Rinzai would say, “The Buddha is you, listening to my discourse right now before my eyes.”
What did he mean? Your human spirit—in Zen—is interconnected with all human spirit, and in turn with the essence of life itself. Therefore, in performing, DO NOT try as you normally do from your mind and body. Instead, allow your human spirit to perform the action through your mind and body. It’s as if the whole of humanity performed that action simultaneously in spirit. And this, as Rinzai says, would overcome the “hell karma” from too much neurotic sitting meditation and not enough mindful action. If anything, meditation should be used to train the mind to trust mindful action. If you don’t like to meditate, then be mindful in your actions.
One day, Governor Wang visited the temple and met Rinzai in front of the monks’ hall.
“Do the monks here read sutra [scriptures]?” he asked.
“No, they don’t,” replied Rinzai.
“Do they learn meditation, then?”
“No, they don’t learn meditation.”
“If they don’t read sutras or learn meditation, what on earth are they doing here?” asked the governor.
“All I do is make them become Buddhas and Bodhisattvas,” Rinzai replied with a smile. 
And most of all remember what a Jewish Buddha says: “The Torah says, Love your neighbor as yourself. The Buddha says, There is no self. So … maybe we’re off the hook?”
1. Excerpt from Crazy Clouds: Zen Radicals, Rebels, & Reformers, Perle Besserman & Manfred Steger, 1991
Paul Harrison AIA
aka Master Nomi
Architect, Author, Creator of the Zen Advantage Program™ (ZAP)
Zen is in everything! Zen is in the everyday moments that make up our lives: it’s in the sports we play, it’s in our schools, our work, our hobbies, our homes, and it’s in our friends, our lovers or partners. Zen can be experienced in everything we do. It’s simply a matter of knowing Zen’s techniques and learning how to apply it in our everyday lives. This is the core purpose behind the brand, Where’s My Zen?
We have teamed up with other visionaries who want to join us in simplifying the delivery of the scientifically proven and time-tested Zen techniques detailed in Where’s My Zen?, Where’s Our Zen?, and The Ten Paradoxes. We are in the process of condensing these Zen ideas into a new gift box idea.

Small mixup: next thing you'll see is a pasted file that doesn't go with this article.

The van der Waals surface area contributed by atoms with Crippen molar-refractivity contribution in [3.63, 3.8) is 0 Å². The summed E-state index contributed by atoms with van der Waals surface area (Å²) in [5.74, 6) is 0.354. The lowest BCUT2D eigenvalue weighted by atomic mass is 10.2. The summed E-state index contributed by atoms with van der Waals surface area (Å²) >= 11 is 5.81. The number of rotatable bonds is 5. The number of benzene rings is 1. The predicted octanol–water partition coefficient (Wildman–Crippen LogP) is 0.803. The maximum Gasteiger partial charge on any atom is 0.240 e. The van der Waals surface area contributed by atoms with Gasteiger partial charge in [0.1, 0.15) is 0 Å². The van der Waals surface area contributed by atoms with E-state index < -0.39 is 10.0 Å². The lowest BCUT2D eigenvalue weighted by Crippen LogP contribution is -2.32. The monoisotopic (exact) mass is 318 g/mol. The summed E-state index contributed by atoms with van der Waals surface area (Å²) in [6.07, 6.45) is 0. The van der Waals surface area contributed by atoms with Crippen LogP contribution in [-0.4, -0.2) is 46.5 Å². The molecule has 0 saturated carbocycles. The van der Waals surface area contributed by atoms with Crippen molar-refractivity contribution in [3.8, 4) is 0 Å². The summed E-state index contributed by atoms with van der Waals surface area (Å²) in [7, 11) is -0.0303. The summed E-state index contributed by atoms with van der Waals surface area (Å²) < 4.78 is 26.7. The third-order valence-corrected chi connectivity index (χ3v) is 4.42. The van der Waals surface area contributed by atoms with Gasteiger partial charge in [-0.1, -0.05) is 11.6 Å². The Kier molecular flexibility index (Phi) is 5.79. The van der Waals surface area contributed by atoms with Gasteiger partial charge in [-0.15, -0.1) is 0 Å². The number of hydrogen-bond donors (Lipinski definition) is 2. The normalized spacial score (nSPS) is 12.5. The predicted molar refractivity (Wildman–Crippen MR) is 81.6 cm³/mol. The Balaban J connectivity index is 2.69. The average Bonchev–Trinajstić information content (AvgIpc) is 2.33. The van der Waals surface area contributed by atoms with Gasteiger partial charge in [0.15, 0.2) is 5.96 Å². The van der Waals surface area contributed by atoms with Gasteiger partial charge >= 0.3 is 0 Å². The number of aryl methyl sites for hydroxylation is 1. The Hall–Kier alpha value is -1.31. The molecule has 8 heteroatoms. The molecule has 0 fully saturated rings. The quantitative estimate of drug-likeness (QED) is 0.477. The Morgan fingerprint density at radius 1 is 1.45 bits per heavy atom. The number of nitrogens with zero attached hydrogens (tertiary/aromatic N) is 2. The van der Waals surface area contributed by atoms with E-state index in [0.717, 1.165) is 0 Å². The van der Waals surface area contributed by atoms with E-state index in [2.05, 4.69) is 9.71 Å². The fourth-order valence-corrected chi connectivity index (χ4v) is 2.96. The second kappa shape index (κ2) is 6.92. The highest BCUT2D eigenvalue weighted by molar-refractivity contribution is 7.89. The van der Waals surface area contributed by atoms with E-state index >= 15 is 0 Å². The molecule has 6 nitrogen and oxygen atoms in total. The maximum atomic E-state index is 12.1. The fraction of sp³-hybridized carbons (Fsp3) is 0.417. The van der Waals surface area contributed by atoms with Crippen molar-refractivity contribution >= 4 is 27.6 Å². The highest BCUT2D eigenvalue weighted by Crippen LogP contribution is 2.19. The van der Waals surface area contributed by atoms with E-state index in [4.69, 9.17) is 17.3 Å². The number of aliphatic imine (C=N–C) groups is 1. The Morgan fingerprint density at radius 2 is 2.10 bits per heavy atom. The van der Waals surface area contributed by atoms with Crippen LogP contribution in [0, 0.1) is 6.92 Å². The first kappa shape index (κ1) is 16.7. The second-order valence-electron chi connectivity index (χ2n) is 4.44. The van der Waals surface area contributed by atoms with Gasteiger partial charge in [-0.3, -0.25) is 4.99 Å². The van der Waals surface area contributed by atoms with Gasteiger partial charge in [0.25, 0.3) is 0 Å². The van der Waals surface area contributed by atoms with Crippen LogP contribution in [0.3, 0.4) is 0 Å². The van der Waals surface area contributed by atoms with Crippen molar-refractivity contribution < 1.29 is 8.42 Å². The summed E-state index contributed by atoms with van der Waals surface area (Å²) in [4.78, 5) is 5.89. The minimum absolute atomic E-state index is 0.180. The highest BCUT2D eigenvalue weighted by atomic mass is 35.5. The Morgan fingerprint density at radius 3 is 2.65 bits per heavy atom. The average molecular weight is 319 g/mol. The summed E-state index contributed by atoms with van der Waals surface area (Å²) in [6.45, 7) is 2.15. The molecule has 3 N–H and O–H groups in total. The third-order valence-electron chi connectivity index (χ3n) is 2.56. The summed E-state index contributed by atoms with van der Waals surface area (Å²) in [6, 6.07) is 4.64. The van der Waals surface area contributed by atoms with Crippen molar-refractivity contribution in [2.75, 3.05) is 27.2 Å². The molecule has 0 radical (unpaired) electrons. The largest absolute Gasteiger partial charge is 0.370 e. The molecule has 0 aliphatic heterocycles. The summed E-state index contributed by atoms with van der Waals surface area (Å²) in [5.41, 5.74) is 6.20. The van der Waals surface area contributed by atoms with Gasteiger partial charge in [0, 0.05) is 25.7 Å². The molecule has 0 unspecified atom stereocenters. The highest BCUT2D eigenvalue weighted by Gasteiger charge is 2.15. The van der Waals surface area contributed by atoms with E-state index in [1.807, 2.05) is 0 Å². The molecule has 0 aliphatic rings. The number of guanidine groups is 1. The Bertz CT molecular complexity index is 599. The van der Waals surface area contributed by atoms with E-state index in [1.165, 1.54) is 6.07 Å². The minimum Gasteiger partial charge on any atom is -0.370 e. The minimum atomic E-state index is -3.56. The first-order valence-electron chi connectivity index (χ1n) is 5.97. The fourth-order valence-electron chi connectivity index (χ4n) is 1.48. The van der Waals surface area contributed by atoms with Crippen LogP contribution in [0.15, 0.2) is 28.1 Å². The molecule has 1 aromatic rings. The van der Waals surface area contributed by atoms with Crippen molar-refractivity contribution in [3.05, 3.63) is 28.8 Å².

We are working on many ideas including Zen-in-the-Box for individual sports such as golf, tennis, running, and hiking. We have also been developing Where’s Her Zen? and Where’s His Zen? for bringing Zen into relationships and love. And we are looking to create a Zen-in-the-Box for stress management, academic enrichment, business and work enhancement—the possibilities are endless, which is where we need your help.
We want your ideas to help us develop our Zen-in-the-Box or Boxed Zen sets. Please fill out the survey to help with your valuable ideas. Thank you.
If this sounds like fun, then click the survey link below or above and submit it before the deadline at midnight, December 10th, 2011. Thank you in advance for your valuable help us with this new project.
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10 Minute Survey
Please help! you may win a $100 Gift Card
Link direct to survey
10 minutes…and your Zen ideas.That’s what I need!
And I’m giving away Apple gift cards for your time and thoughts. A total of $400 in Apple gift cards valued at $50 to $200 will be awarded. One person can win up to $350 in prizes!
Here’s how it works:
- Read the short background story below so that you can complete the Zen Contest survey.
- Click on the survey link and answer all the questions seriously and thoughtfully. It only takes a few minutes!
- The “best” survey wins a $100 Apple gift card. Three judges will review the answers and vote for the best ideas.
- Deadline for survey is Midnight, December 10, 2011.
The winner will be announced December 17, 2011.
[facebooklike][lnkdinshare]Learn Mindfulness to Focus And Be Calm through the Holidays
Sherman Oaks Galleria
15301 Ventura Blvd Sherman Oaks, CA 91403-6613
December 17th, 1PM-4PM
includes complimentary parking
For part 2 of the contest which is presented at the workshop, we will raffle a $200 Apple gift card at the end of the workshop. In addition, two more prizes will be given to two people who will win the vote of the group for the best ideas of the day. Each of them will win a $50 Apple gift card. Remember, you MUST fill out the survey by Midnight, December 10th, 2011 to enter.
You will recieve one of Paul’s books, “Where’s My Zen?” written under the pen name, Master Nomi. For more details and reviews on the books, click the covers below.
Have fun and meet some new, friendly people. FREE parking will be provided. Go to the red space in the diagram of the Galleria below:
Event is at the Sherman Oaks Galleria in the Community Room which is conveniently located on the first floor of the Rotunda, directly across escalators.